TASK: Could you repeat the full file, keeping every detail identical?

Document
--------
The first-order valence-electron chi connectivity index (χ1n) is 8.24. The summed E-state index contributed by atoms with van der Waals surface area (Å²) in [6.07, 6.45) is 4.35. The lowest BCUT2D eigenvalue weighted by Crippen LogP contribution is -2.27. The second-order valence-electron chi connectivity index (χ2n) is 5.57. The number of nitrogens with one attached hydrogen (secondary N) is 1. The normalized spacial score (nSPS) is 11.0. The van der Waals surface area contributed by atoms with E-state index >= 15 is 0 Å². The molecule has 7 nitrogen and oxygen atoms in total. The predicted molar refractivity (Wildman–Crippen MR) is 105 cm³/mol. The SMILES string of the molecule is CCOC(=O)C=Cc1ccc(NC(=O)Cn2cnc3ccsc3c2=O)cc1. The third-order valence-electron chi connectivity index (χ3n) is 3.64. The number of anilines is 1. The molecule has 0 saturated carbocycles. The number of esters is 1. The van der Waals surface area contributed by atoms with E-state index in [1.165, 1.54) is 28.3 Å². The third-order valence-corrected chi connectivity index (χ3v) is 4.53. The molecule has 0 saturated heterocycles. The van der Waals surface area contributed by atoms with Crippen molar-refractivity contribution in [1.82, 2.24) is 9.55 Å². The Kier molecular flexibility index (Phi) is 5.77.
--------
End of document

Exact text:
The first-order valence-electron chi connectivity index (χ1n) is 8.24. The summed E-state index contributed by atoms with van der Waals surface area (Å²) in [6.07, 6.45) is 4.35. The lowest BCUT2D eigenvalue weighted by Crippen LogP contribution is -2.27. The second-order valence-electron chi connectivity index (χ2n) is 5.57. The number of nitrogens with one attached hydrogen (secondary N) is 1. The normalized spacial score (nSPS) is 11.0. The van der Waals surface area contributed by atoms with E-state index >= 15 is 0 Å². The molecule has 7 nitrogen and oxygen atoms in total. The predicted molar refractivity (Wildman–Crippen MR) is 105 cm³/mol. The SMILES string of the molecule is CCOC(=O)C=Cc1ccc(NC(=O)Cn2cnc3ccsc3c2=O)cc1. The third-order valence-electron chi connectivity index (χ3n) is 3.64. The number of anilines is 1. The molecule has 0 saturated carbocycles. The number of esters is 1. The van der Waals surface area contributed by atoms with E-state index in [1.165, 1.54) is 28.3 Å². The third-order valence-corrected chi connectivity index (χ3v) is 4.53. The molecule has 0 saturated heterocycles. The van der Waals surface area contributed by atoms with Crippen molar-refractivity contribution in [1.82, 2.24) is 9.55 Å². The Kier molecular flexibility index (Phi) is 5.77.